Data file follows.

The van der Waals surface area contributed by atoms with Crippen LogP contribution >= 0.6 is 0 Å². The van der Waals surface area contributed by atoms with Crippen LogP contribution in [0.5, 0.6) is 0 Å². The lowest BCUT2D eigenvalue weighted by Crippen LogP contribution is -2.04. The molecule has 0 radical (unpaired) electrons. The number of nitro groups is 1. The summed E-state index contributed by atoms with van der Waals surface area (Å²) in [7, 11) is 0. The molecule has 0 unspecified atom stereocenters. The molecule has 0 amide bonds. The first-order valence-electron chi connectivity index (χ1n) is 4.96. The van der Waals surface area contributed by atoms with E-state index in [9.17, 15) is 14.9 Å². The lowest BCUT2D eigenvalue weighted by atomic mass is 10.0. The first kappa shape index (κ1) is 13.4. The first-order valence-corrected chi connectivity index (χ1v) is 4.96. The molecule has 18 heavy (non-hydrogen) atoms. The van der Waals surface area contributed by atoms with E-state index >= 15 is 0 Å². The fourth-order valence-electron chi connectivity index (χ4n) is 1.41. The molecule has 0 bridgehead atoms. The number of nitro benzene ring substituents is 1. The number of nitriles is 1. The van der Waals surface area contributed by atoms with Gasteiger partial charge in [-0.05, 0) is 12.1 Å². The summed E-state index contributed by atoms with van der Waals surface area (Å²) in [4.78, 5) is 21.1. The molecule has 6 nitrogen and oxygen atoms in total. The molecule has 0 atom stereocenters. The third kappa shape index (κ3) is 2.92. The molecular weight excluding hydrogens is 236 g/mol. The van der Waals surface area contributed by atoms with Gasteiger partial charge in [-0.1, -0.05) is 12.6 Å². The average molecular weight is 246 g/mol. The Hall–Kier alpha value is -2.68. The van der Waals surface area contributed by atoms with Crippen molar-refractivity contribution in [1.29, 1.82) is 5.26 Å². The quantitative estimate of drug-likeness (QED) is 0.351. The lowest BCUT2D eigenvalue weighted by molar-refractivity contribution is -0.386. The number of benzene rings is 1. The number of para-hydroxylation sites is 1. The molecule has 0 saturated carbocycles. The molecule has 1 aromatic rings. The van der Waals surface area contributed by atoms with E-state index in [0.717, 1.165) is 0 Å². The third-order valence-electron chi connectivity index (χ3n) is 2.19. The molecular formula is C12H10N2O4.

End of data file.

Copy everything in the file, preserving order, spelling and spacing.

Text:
The van der Waals surface area contributed by atoms with Crippen LogP contribution >= 0.6 is 0 Å². The van der Waals surface area contributed by atoms with Crippen LogP contribution in [0.5, 0.6) is 0 Å². The lowest BCUT2D eigenvalue weighted by Crippen LogP contribution is -2.04. The molecule has 0 radical (unpaired) electrons. The number of nitro groups is 1. The summed E-state index contributed by atoms with van der Waals surface area (Å²) in [7, 11) is 0. The molecule has 0 unspecified atom stereocenters. The molecule has 0 amide bonds. The first-order valence-electron chi connectivity index (χ1n) is 4.96. The van der Waals surface area contributed by atoms with E-state index in [9.17, 15) is 14.9 Å². The lowest BCUT2D eigenvalue weighted by atomic mass is 10.0. The first kappa shape index (κ1) is 13.4. The first-order valence-corrected chi connectivity index (χ1v) is 4.96. The molecule has 18 heavy (non-hydrogen) atoms. The van der Waals surface area contributed by atoms with E-state index >= 15 is 0 Å². The fourth-order valence-electron chi connectivity index (χ4n) is 1.41. The molecule has 0 bridgehead atoms. The number of nitro benzene ring substituents is 1. The number of nitriles is 1. The van der Waals surface area contributed by atoms with Gasteiger partial charge in [-0.05, 0) is 12.1 Å². The summed E-state index contributed by atoms with van der Waals surface area (Å²) in [4.78, 5) is 21.1. The molecule has 6 nitrogen and oxygen atoms in total. The molecule has 0 atom stereocenters. The third kappa shape index (κ3) is 2.92. The molecular weight excluding hydrogens is 236 g/mol. The van der Waals surface area contributed by atoms with Gasteiger partial charge in [-0.1, -0.05) is 12.6 Å². The average molecular weight is 246 g/mol. The Hall–Kier alpha value is -2.68. The van der Waals surface area contributed by atoms with Crippen molar-refractivity contribution in [1.29, 1.82) is 5.26 Å². The quantitative estimate of drug-likeness (QED) is 0.351. The lowest BCUT2D eigenvalue weighted by molar-refractivity contribution is -0.386. The number of benzene rings is 1. The number of para-hydroxylation sites is 1. The molecule has 0 saturated carbocycles. The molecule has 1 aromatic rings. The van der Waals surface area contributed by atoms with E-state index in [0.717, 1.165) is 0 Å². The third-order valence-electron chi connectivity index (χ3n) is 2.19. The molecular formula is C12H10N2O4.